Throughout the case law, the court emphasises there is a fundamental difference between state entrapment and media entrapment; the court refers to this as the difference between “executive lawlessness” and “commercial lawlessness”. Notably, they consider that abuse of process arguments are relevant to state entrapment because it is concerned with the State’s abuse of power. Therefore, actions by the media, which do not have the same power and thus accountability of the executive, do not constitute an abuse of process. However, there are some key points to note that are of some relevance to private entrapment:
There is a distinction between “executive lawlessness” and “commercial lawlessness” (Hardwicke)
The court will look at the behaviour of non-state agents and consider whether it “improper, unlawful or morally reprehensible” However, the court seemed reluctant to grant a stay unless the entrapper’s behaviour was unlawful.(Hardwicke)
The court appears to carry out a balancing exercise between the conduct of the non-state agents and the conduct of the entrapped. (Hardwicke)
The courts consider that members of the media, namely journalists, are able to pursue unreasonable and even illegal methods because of their journalistic endeavours (Marriner and Frain)
The court considers that private entrapment, as an argument for abuse of process, is possible but rare (Saluja)
Private entrapment would be available where the actions of the non-state agents were “sufficiently gross” or “so serious” as to compromise the court’s integrity. (Saluja)
The third category of entrapment is referred to as private entrapment; vigilante groups, such as so-called “paedophile hunters.” The case-law on private entrapment is extremely limited.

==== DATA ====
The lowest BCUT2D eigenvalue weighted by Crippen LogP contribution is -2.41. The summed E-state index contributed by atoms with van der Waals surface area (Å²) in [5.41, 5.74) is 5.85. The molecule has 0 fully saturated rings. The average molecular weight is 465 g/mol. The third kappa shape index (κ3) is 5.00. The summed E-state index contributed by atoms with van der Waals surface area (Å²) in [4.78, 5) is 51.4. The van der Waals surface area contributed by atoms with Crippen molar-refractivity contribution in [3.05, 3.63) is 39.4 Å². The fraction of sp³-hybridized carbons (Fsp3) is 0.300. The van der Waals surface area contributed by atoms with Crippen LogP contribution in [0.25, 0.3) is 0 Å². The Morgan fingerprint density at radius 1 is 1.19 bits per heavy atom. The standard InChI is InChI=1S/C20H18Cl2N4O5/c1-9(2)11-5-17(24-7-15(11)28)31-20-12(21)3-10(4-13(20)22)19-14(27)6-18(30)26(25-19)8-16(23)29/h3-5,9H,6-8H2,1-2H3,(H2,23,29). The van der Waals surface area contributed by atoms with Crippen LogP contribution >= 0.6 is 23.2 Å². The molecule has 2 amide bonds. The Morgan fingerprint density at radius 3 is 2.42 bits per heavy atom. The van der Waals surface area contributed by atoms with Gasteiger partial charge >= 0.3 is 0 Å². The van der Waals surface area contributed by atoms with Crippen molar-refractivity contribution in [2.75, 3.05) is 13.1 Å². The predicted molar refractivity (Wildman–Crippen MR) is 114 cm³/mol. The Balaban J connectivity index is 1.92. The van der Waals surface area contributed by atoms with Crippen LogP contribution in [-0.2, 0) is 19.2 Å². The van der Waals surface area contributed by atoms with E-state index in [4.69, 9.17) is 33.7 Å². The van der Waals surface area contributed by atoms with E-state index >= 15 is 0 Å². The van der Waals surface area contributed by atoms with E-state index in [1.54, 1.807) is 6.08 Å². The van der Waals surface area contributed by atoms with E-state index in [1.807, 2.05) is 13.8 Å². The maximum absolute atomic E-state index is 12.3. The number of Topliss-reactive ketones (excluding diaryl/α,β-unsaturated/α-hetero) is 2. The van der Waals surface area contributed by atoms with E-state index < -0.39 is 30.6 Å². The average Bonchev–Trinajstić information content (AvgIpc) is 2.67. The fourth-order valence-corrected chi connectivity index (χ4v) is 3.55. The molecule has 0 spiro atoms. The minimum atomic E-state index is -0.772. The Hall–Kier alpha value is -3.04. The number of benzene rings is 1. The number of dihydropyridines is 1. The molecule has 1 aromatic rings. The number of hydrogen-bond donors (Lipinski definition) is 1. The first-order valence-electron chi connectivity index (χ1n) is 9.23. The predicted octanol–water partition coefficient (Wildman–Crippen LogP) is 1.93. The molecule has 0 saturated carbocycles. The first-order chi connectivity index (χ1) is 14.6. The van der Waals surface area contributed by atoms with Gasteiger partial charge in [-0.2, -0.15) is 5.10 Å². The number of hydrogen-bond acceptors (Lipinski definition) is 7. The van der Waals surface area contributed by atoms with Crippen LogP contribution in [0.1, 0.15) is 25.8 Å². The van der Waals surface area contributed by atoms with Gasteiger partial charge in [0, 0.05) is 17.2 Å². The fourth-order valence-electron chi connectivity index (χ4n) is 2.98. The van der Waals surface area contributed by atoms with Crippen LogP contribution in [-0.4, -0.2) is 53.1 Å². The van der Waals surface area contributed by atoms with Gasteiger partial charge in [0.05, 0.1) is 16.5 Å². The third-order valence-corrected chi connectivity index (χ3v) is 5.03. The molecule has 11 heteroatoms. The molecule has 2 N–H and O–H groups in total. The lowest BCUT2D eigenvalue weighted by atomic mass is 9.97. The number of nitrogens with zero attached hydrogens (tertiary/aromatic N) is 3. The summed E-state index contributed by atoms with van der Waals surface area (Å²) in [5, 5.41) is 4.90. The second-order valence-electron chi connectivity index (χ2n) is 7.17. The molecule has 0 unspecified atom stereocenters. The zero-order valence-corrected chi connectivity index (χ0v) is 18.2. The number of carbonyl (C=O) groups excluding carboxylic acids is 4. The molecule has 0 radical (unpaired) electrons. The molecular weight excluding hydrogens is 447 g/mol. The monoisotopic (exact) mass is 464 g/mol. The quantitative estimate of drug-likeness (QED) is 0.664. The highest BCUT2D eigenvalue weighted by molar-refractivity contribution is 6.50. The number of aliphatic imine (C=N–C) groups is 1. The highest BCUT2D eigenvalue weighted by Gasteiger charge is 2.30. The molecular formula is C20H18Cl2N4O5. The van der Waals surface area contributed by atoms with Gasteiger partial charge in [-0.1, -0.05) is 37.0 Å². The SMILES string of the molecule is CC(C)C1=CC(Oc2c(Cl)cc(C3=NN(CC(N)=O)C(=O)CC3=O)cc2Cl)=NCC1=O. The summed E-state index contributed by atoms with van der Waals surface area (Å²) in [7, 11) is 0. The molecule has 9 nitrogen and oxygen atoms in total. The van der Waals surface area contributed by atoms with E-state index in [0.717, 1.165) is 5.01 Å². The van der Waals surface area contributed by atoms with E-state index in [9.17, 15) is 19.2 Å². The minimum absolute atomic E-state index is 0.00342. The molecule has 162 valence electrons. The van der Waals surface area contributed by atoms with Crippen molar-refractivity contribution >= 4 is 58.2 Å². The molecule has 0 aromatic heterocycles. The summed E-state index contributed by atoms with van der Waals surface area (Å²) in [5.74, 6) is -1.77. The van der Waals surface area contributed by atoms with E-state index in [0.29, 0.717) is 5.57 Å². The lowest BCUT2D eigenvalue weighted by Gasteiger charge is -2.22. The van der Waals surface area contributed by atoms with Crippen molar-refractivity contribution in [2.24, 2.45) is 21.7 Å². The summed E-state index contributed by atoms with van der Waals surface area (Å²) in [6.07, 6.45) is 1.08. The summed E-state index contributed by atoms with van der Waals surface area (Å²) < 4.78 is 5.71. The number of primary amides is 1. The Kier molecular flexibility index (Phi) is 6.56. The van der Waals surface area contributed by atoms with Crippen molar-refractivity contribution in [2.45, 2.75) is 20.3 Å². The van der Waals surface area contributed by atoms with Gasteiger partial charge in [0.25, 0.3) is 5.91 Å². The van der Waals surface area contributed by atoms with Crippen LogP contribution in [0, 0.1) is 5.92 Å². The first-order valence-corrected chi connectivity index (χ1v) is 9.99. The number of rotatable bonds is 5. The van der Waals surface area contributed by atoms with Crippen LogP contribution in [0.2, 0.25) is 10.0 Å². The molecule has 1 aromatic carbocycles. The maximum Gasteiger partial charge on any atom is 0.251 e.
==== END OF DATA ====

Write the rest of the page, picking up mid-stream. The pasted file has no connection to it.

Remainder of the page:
In Schenk v Switzerland  13 E.H.R.R. 242 a taped conversation between the defendant and a hired hitman about the planned murder of the defendant’s wife was handed over to the police. The ECtHR considered whether the admissibility of such evidence breached the defendant’s rights under article 6. The court concluded that whilst article 6 guaranteed the defendant a right to a fair trial, it did not lay down any rules on the admissibility of “such evidence”; accordingly, the admissibility of evidence was a matter for regulation under national law.
In Paulssen v The Queen  EWCA Crim 3109 the accused, pending trial for conspiracy to defraud, solicited his fellow inmate to murder a witness. The defendant later solicited an undercover officer to kill the witness. The court held that:
“I am quite satisfied that [the inmate] was not, nor could he have been, acting on behalf of the state when he had conversations with Mr Paulssen. Therefore whatever [the inmate] did do or may have done to “entrap” Mr Paulssen was not done with any authority of the state.”
The court concluded that an argument alleging abuse of process could not apply to the evidence of the inmate as he was acting on his own initiative without the involvement of the state.
By Brad Lawlor who is currently undergoing pupillage at 5pb.
Posted by 5PB on 24 March 2017 at 09:24